In October of 2003, mountain climber, Sergey Semenov discovered the foot and leg of an unknown animal in the Altai Mountains – a place were legends of a hairy “wild man” have been circulating for centuries

Also known as the “Mongolian Wild Man” (or “Almasti” in Russia), the first known account of this creature hails from the 1420s, when a Bavarian nobleman by the name of Hans Schiltberger – who was being held prisoner by the Mongols – chronicled the existence of these “wild people” who lived like animals and were allegedly covered with hair, with the notable exceptions of their hands and faces. Schiltberger had encounter two of these beings himself after an unnamed warlord presented the specimens as a gift to his captors.

Said to dwell in the Altai Mountains near Tien Shan in the province of Sinkiang, legends of these amazing sub-humans had been passed down from generation to generation, until it finally caught the attention of noted Soviet scientist V.A. Khakhlov who, in 1913, sent a report of his investigations regarding these creatures to the Russian Academy of Imperial Sciences. The report has, unfortunately, vanished without a trace.

Between 1890 and 1928, Professor Tysben Zhamtsarano conducted the bulk of the research regarding this fascinating phenomenon, but, as was too often the case in Stalin’s Russia, this esteemed scientist was sent to a gulag and his notes and illustrations, which detailed his numerous expeditions, apparently perished with him. Zhamtsarano’s assistant, Dordji Meiren, even claimed to have seen an Almas skin, which was preserved in a Buddhist monastery near Mongolia’s Gobi region.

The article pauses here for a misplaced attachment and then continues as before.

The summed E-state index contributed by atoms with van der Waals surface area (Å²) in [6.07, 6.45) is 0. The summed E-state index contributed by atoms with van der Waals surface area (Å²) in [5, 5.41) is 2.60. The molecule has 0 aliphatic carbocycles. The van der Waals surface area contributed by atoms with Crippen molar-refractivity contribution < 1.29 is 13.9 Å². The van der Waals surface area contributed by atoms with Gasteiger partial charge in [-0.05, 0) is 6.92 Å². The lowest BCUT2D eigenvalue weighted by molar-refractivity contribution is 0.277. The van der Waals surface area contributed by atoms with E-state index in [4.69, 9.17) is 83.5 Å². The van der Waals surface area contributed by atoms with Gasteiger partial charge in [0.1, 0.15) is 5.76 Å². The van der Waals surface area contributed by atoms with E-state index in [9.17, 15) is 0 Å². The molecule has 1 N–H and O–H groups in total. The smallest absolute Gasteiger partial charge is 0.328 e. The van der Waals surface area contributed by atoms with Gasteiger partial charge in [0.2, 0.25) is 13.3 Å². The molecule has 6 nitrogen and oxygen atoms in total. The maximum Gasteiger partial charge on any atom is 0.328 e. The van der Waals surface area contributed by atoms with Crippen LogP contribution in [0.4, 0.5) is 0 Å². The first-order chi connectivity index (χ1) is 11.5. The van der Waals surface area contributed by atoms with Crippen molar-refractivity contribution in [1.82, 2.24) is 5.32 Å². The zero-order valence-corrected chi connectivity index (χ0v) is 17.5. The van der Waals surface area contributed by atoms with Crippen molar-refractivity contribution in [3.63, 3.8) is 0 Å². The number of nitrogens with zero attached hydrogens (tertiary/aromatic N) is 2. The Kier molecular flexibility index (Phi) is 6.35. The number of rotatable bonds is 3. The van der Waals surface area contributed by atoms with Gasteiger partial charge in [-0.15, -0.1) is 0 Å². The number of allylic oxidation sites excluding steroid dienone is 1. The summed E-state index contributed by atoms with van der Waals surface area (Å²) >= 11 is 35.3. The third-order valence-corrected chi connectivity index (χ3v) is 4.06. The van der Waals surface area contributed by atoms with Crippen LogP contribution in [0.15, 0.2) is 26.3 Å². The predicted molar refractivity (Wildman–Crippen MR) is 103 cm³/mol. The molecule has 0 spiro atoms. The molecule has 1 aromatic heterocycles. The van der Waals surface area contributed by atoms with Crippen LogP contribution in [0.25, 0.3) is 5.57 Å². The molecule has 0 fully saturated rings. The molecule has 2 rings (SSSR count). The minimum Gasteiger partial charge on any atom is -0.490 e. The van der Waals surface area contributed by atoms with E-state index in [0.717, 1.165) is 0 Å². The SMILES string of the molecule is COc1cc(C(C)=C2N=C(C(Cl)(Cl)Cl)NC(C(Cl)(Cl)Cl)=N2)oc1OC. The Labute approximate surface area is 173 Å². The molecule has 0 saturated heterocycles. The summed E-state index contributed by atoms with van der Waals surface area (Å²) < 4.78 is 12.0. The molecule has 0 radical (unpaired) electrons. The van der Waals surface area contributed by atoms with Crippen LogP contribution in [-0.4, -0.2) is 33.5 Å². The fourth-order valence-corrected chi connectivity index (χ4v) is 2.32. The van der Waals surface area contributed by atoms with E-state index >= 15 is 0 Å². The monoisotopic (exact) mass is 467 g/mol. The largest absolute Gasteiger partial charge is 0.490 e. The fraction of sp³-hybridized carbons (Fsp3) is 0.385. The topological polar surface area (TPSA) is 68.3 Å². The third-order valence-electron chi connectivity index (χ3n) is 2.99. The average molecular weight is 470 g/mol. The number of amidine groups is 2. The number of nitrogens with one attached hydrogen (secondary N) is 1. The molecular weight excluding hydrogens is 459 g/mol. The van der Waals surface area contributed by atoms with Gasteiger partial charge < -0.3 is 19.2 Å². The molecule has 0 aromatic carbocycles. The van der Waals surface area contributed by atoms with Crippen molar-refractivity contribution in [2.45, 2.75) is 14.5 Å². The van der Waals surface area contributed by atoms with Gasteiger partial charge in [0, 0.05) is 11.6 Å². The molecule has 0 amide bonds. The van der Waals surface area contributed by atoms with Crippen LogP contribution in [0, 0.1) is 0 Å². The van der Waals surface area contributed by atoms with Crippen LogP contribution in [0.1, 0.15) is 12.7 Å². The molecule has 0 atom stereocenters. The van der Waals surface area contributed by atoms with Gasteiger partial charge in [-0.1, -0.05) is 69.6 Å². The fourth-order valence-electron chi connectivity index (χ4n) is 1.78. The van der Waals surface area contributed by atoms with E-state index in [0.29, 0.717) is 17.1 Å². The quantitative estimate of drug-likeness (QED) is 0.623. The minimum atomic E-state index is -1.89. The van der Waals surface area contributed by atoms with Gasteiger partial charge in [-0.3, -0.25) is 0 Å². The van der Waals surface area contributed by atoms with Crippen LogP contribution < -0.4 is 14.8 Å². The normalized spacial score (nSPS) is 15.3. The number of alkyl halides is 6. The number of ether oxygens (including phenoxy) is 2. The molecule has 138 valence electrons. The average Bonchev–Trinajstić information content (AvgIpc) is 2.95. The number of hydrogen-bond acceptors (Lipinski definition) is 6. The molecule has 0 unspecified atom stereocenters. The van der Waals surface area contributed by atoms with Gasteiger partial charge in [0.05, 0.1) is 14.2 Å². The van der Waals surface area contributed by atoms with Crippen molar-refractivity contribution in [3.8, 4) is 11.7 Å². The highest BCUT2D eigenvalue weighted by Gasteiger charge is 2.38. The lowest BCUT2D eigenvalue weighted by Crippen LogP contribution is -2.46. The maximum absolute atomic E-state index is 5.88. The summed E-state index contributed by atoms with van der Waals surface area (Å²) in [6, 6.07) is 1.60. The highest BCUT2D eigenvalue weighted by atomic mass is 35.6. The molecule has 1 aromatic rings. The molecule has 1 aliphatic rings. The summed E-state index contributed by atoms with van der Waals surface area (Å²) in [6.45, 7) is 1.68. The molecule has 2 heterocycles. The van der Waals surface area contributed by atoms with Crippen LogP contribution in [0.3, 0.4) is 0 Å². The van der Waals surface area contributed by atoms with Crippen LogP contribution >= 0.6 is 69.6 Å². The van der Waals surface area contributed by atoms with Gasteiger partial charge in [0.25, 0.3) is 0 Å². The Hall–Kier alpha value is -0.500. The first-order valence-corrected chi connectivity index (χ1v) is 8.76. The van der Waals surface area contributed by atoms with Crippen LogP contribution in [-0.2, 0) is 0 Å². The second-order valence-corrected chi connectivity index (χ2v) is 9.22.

Unlike the North American BIGFOOT or Nepalese YETI, Almas are not believed to be directly linked to the presumed extinct gorilla known as the Gigantopithecus, but have been associated with the now extinct Neanderthal.

Dr. Myra Shackely, of Leicester University in England, has indicated that the region where most of the Almas encounters are recorded has yielded a plethora of Neanderthal artifacts. She notes that if Neanderthal-like creatures did in fact survive, it would most likely be in those areas were the Almas have been reported. It has even been suggested that the Almas may be a relic population of the human ancestor known as Homo erectus.

In the 21st century, controversy surrounding these amazing creatures was rekindled with renewed vigor, when in October of 2003, the BBC reported that a group of Russian mountain climbers led by Sergey Semenov have discovered the foot and leg of an unknown animal on the Severo-Chujsky ridge, approximately 3,500 meters up in the permafrost of the Altai Mountain range.

The remains, which have been x-rayed, are now in the center of a tremendous controversy. This debate pits scholars who believe that the portions of this hair covered carcass, which were brought down from the mountain, represent nothing more than a bear or the fossilized remains of a long extinct primate – against other scientists, such as professor Alexander Marinin, who insist that these fragments of flesh, hair and bone are from a recently deceased Hairy-Hominid, examples of which have long been reported in the region.

Although the debate regarding the origin of this mystery limb is still raging, there is a distinct possibility that this may be the best proof to date of the existence of hairy, bipedal humanoids in the Altai Mountains.

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